After hours of debate on Monday, which continued into early Tuesday morning, the House backed an effort to create a 20-year bond program to direct $1.8 billion towards critical infrastructure.

A host of amendments were offered during the hours-long debate, as attempts were made to find existing funding. Democrats, who control the House, shot down those amendments, suggesting that the $26.8 billion proposed budget is already stretched.

“We made a very tight state budget more responsive to the needs of our state and its people without taking any Coloradans for granted or leaving any Coloradans behind,” House Speaker Crisanta Duran, D-Denver, said in a statement. “This is not the long-term solution to our structural budget problems, but it buys us some time.”

Senate Bill 267 still faces a final vote in the legislature on Wednesday – the last day of the legislative session – before it can go to Gov. John Hickenlooper, a Democrat, for his signature.

The bill would reverse a budget move this year that reduced the Hospital Provider Fee by $264 million in an effort to balance the budget. The fee is assessed on hospitals to force a match of larger federal health care dollars. With the federal match, hospitals in Colorado stand to lose about $528 million. Some rural hospitals said they would close.

It would reclassify the fee on hospital-bed occupancy as an enterprise fund to get out from under the state spending cap, while also lowering the spending cap base by $200 million to protect taxpayer rebates.

Senate Bill 267 would require that at least 25 percent of the money from bonding go toward projects in rural Colorado, with county populations of 50,000 or less.

The legislation is the result of the legislature’s failure to advance more significant transportation funding. One measure would have raised the state sales tax in an effort to address a $9 billion shortfall in transportation funding. Another measure would have used existing taxes and a $3.5 billion bond program to pay for roads and highways.

With lawmakers ready to cross the finish line on Senate Bill 267, legislative leaders can point to an example of compromise that took a leap of faith for both Republicans and Democrats.

In a sign of the bill’s urgency, the measure passed the Senate Monday morning and two House committees Monday afternoon before receiving initial approval from the House on Tuesday.

Republicans have been skeptical of restructuring the Hospital Provider Fee for years, arguing that the issue should have gone to voters. But by lowering the state spending cap to protect taxpayer rebates and by addressing Medicaid reform by increasing co-pays for Medicaid patients, enough GOP lawmakers were able to come around.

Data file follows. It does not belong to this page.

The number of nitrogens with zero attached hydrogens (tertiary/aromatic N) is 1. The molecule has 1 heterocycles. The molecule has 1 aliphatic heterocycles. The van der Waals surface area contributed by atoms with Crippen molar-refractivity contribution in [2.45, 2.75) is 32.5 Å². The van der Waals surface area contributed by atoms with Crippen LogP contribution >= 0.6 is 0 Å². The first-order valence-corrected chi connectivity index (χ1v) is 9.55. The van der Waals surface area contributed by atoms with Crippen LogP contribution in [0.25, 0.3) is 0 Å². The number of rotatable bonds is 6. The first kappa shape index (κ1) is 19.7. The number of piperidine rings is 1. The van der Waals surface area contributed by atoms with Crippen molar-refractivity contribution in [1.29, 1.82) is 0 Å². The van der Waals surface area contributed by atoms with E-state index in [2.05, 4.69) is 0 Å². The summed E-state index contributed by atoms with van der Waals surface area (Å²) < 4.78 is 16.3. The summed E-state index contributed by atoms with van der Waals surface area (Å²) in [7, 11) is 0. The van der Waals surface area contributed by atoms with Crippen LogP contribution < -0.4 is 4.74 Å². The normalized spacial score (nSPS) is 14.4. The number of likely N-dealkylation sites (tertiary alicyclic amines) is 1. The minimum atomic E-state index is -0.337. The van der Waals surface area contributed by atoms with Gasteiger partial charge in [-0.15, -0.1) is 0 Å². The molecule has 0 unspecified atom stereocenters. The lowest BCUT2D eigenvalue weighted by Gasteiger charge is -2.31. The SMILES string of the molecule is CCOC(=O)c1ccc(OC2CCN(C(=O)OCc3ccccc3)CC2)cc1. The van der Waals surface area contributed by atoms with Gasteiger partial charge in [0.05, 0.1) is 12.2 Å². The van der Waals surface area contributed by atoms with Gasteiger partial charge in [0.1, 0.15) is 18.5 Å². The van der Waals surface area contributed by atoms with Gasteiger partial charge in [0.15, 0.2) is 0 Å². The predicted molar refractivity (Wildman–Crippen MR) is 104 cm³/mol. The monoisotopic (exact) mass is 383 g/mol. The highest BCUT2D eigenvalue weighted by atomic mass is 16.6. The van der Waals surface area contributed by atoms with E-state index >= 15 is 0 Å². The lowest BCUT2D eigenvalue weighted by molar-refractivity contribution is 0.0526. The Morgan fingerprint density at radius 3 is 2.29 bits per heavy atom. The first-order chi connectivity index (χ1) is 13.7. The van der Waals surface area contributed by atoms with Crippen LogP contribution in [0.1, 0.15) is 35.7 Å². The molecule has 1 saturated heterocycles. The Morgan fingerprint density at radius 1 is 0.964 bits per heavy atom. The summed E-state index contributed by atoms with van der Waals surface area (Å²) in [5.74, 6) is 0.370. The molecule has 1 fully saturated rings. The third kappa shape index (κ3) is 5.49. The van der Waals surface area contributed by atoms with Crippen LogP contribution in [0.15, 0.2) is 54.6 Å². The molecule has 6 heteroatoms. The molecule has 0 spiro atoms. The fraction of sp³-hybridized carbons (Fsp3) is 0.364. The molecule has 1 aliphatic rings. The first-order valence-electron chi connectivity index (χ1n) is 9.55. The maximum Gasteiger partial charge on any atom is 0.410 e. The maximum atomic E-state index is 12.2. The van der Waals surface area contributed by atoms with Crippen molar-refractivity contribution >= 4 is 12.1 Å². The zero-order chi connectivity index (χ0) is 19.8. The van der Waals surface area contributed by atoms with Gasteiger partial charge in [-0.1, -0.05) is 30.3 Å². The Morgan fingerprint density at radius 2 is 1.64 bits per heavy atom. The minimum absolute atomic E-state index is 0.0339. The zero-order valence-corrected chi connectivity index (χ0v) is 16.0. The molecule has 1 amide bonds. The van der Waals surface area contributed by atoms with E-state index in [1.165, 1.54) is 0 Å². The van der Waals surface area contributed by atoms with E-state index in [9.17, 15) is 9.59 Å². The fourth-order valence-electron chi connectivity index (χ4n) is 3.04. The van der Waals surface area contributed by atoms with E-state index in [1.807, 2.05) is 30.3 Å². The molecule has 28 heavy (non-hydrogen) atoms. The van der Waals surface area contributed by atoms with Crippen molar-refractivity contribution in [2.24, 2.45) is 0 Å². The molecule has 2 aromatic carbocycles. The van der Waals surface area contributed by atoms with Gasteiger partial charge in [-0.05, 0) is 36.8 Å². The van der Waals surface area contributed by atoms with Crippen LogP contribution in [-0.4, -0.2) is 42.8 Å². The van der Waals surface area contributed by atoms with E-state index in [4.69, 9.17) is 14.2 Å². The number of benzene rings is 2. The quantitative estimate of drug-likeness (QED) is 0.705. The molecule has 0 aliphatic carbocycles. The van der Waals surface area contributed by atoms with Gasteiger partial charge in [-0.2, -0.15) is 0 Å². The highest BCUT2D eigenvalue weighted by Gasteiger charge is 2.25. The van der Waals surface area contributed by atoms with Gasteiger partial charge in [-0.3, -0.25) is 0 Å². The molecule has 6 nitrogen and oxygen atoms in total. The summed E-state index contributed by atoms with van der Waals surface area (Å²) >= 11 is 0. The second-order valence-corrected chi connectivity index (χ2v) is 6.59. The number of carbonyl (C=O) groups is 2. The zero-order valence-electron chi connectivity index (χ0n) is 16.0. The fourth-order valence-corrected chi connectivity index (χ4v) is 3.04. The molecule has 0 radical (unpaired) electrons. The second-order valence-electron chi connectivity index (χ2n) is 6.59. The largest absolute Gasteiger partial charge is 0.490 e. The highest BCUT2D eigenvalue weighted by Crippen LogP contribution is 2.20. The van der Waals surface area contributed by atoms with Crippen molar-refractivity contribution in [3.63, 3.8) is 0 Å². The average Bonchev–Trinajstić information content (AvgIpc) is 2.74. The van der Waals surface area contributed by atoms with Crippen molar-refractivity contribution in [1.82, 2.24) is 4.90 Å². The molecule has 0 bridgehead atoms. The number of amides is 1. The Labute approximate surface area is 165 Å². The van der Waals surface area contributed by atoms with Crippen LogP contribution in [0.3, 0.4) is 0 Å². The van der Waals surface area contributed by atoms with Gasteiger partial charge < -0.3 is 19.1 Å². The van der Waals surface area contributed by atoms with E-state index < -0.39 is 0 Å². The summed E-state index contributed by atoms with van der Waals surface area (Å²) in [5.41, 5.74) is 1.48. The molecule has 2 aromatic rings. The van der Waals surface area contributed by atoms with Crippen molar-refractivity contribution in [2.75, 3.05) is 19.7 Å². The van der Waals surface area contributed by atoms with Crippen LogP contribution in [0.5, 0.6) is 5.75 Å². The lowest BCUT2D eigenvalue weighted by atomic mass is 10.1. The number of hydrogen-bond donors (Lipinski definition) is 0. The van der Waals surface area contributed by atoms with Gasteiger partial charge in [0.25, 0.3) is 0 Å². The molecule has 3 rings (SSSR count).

The measure also would address schools, with $30 million allocated to rural districts over three years. Lawmakers have proposed paying for the school funding by raising marijuana taxes from 13 percent to 15 percent.

It also would aim at avoiding a cut to the Senior Homestead Exemption, while also including a credit for businesses paying taxes on business equipment. Marijuana money would also help with that.

“This bill is entitled ‘Sustainability of Rural Colorado,’ and we certainly focused on rural hospitals and rural schools,” Majority Leader KC Becker, D-Boulder, told the House. “But Coloradans across this state will benefit.”


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Peter MarcusMay 8, 20176min351

A measure aimed at restructuring energy policy in Colorado was overshadowed Monday by a recent home explosion in Firestone linked to natural gas leaking from an old pipeline.

Democrats attempted to amend Senate Bill 301 – a 57-page piece of legislation that focuses heavily on natural gas and the Colorado Energy Office – to address mapping existing gas lines.

The bill passed the Senate Monday on an initial vote, but without the amendments. It still must pass the chamber on a recorded vote Tuesday, before advancing to the House, where a Democratic majority is likely to kill it.

The conversation took shape after the recent devastating event in Firestone, where a home that sits 178 feet from a well exploded, killing two men in a devastating explosion. The bodies of brothers-in-law Mark Martinez and Joey Irwin, both 42, were discovered in the basement one day after the explosion. Martinez’s wife, Erin, was seriously injured.

A separate piece of legislation introduced by Democrats in the House Friday also would require oil and gas companies to provide clear maps to the public showing where pipelines are located, though that faces an uphill battle.

In the case of the Firestone explosion, an underground line had been cut about 10 feet from the house, state regulators said. Gas seeped through the ground and into the basement, where it exploded on April 17.